Everything you need to know about the new Apple File System

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APFS arrives in 2017.
APFS arrives in 2017.
Photo: Ste Smith/Cult of Mac

(Editor’s Note: This article was originally published in June 30, 2016, but has been updated with new info since the release of iOS 10.3)

It’s hard to believe that Apple’s speedy Macs are still using a file system that was developed more than 30 years ago, when floppy disks and spinning hard drives were considered cutting-edge technology.

But that’s going to change in 2017 with the new Apple File System — or APFS — that debuts in iOS 10.3 and macOS 10.12.4. Here’s everything you need to know about APFS and how it’s going to make your life better, no matter what Apple device(s) you use.

Why APFS makes sense, for Apple and for you

There are a whole bunch of reasons why switching to the new Apple File System makes sense for Cupertino — and for you.

One file system for all Apple products: The big advantage is that APFS can replace all the existing file systems Apple currently uses across its platforms. APFS is suitable for macOS, iOS, tvOS and even watchOS.

Optimized for today’s Apple devices: APFS is also optimized for devices that use flash and solid-state storage — like most of the products Apple sells today. The new Apple file system was built with latency in mind, which makes it particularly beneficial to mobile devices like the iPhone, iPad and Apple Watch.

File systems like Apple’s HFS+, which stems from a platform developed 30 years ago and is still used in OS X today, are instead optimized for systems with multiple drives that handle large files. These things obviously aren’t a priority on platforms like iOS, but faster boot and app loading times are.

APFS means strong encryption: The other big advantage to APFS is that it’s designed with encryption in mind. It combines the full disk encryption features found in the latest versions of OS X with the data protection feature that encrypts every file individually on iOS.

This fits Apple’s focus on privacy and security perfectly. When APFS is made available, you’ll have three options to choose from on macOS: no encryption, single-key encryption and multi-key encryption with per-file keys for file data and a separate key for sensitive metadata.

New Apple File System is future-proof

Not only does APFS come with new features and the ability to take over everything, but it’s also built to last. Apple plans to use it for years to come, and the company has taken steps to ensure that APFS is capable of handling anything that will be thrown at it in the foreseeable future.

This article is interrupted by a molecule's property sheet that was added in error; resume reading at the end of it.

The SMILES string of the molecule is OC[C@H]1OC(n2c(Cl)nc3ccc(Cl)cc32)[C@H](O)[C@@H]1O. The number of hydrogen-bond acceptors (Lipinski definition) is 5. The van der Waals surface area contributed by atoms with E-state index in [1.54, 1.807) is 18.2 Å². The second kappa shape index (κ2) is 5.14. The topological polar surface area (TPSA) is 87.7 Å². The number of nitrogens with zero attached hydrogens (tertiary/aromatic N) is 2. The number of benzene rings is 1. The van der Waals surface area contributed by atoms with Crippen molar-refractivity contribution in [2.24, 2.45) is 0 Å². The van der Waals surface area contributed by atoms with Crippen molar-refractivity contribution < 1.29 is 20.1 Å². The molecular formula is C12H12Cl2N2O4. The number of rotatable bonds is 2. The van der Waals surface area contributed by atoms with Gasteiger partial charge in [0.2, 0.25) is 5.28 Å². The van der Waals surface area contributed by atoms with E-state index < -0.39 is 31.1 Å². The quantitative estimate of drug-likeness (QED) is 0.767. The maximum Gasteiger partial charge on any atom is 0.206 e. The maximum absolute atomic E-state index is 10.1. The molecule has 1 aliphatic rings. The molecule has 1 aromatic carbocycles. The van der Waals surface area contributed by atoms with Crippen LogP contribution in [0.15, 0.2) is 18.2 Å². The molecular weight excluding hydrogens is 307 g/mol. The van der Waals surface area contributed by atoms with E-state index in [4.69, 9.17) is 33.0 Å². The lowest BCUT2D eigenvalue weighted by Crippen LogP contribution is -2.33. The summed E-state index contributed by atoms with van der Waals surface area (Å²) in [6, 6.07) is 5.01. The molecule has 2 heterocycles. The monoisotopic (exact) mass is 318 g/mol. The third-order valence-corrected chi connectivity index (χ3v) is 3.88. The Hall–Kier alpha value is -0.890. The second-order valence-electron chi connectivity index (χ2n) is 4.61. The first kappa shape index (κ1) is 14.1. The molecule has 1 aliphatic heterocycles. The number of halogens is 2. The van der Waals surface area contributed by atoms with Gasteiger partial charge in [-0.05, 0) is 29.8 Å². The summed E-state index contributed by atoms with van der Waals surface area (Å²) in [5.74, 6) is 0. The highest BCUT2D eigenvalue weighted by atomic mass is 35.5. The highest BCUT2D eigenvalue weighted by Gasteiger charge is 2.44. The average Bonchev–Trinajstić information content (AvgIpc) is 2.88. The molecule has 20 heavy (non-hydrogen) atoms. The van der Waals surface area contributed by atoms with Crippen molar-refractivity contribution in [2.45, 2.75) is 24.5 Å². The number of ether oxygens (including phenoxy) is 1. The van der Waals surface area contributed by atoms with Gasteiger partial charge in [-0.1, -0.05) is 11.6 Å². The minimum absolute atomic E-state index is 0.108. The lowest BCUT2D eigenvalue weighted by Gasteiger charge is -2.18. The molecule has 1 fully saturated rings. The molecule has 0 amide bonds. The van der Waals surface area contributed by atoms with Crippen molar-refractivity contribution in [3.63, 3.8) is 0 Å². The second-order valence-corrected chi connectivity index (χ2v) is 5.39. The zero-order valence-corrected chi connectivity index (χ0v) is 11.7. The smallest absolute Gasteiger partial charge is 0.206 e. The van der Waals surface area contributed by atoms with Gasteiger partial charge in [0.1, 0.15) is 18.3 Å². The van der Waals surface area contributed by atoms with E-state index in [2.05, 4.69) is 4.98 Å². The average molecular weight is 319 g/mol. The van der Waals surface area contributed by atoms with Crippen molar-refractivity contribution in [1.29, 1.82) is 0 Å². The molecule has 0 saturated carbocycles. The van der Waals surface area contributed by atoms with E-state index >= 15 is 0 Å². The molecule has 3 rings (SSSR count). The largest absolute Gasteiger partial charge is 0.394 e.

APFS supports 64-bit inode numbers, which improves upon the 32-bit file IDs currently supported by HFS+. What that means, in simple terms, is that APFS has the ability to carry more than 9 quintillion files on a single volume (assuming you have room for them).

This goes hand-in-hand with APFS’ extensible block allocator, which allows for “arbitrarily large storage” on a single volume. To improve performance for large volumes, APFS initializes data structures only as necessary, whereas HFS+ initializes the entire storage.

APFS also boasts 1-nanosecond timestamps (as opposed to the one-second timestamps offered by HFS+), supports space-saving sparse files (whereas HFS+ does not), and uses a novel copy-on-write metadata scheme to ensure that updates to the file system are crash-safe.

The downsides of APFS

APFS is pretty terrific, but it isn’t perfect. As it stands, it comes with a number of limitations that could be a problem for some users.

For instance, APFS can’t be used on startup disks or Apple’s Fusion Drives, and filenames are case-sensitive only. What’s more, APFS formatted drives are not recognized by OS X 10.11 Yosemite and earlier, so you won’t be able to transfer files to an older Mac using an APFS drive.

When the new Apple File System will be available

The “next-generation file system for Apple products” was introduced with the launch of iOS 10.3, macOS 10.12.4, tvOS 10.2 and watchOS 3.2 on March 27, 2017.

How to switch to APFS

Switching to the new file system is incredibly simple. All you have to do is install iOS 10.3 and all of your information is automatically switched over. You don’t need to back up your data and start again with a fresh OS install. APFS will be coming to macOS soon.

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19 responses to “Everything you need to know about the new Apple File System”

  1. Gethin says:

    “You won’t need to back up your data and start again with a fresh OS install, thank God.”

    Maybe not need, but you most definitely should!

  2. Gethin says:

    “You won’t need to back up your data”

    … maybe not ‘need’ but you most definitely should!